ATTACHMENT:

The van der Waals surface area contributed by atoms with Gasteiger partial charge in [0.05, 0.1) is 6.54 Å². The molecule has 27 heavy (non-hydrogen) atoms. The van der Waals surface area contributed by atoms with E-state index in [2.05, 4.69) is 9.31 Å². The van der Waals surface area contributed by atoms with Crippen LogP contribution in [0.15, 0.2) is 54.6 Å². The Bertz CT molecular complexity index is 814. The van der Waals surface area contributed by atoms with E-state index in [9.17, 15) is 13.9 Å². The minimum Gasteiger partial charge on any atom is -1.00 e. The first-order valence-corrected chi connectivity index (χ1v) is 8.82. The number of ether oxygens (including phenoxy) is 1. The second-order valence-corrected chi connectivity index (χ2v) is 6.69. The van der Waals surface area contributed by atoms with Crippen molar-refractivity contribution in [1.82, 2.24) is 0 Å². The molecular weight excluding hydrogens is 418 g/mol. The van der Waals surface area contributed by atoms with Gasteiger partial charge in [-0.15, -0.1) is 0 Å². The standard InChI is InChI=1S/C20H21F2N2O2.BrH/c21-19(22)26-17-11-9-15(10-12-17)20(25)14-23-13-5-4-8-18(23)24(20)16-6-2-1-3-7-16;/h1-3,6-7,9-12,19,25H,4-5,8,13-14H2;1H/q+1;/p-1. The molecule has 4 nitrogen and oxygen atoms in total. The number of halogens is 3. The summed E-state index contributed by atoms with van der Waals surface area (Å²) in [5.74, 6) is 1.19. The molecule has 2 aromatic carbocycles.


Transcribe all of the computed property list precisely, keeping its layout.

The van der Waals surface area contributed by atoms with Gasteiger partial charge in [0.05, 0.1) is 6.54 Å². The molecule has 27 heavy (non-hydrogen) atoms. The van der Waals surface area contributed by atoms with E-state index in [2.05, 4.69) is 9.31 Å². The van der Waals surface area contributed by atoms with Crippen LogP contribution in [0.15, 0.2) is 54.6 Å². The Bertz CT molecular complexity index is 814. The van der Waals surface area contributed by atoms with E-state index in [9.17, 15) is 13.9 Å². The minimum Gasteiger partial charge on any atom is -1.00 e. The first-order valence-corrected chi connectivity index (χ1v) is 8.82. The number of ether oxygens (including phenoxy) is 1. The second-order valence-corrected chi connectivity index (χ2v) is 6.69. The van der Waals surface area contributed by atoms with Crippen molar-refractivity contribution in [1.82, 2.24) is 0 Å². The molecular weight excluding hydrogens is 418 g/mol. The van der Waals surface area contributed by atoms with Gasteiger partial charge in [-0.15, -0.1) is 0 Å². The standard InChI is InChI=1S/C20H21F2N2O2.BrH/c21-19(22)26-17-11-9-15(10-12-17)20(25)14-23-13-5-4-8-18(23)24(20)16-6-2-1-3-7-16;/h1-3,6-7,9-12,19,25H,4-5,8,13-14H2;1H/q+1;/p-1. The molecule has 4 nitrogen and oxygen atoms in total. The number of halogens is 3. The summed E-state index contributed by atoms with van der Waals surface area (Å²) in [5.74, 6) is 1.19. The molecule has 2 aromatic carbocycles.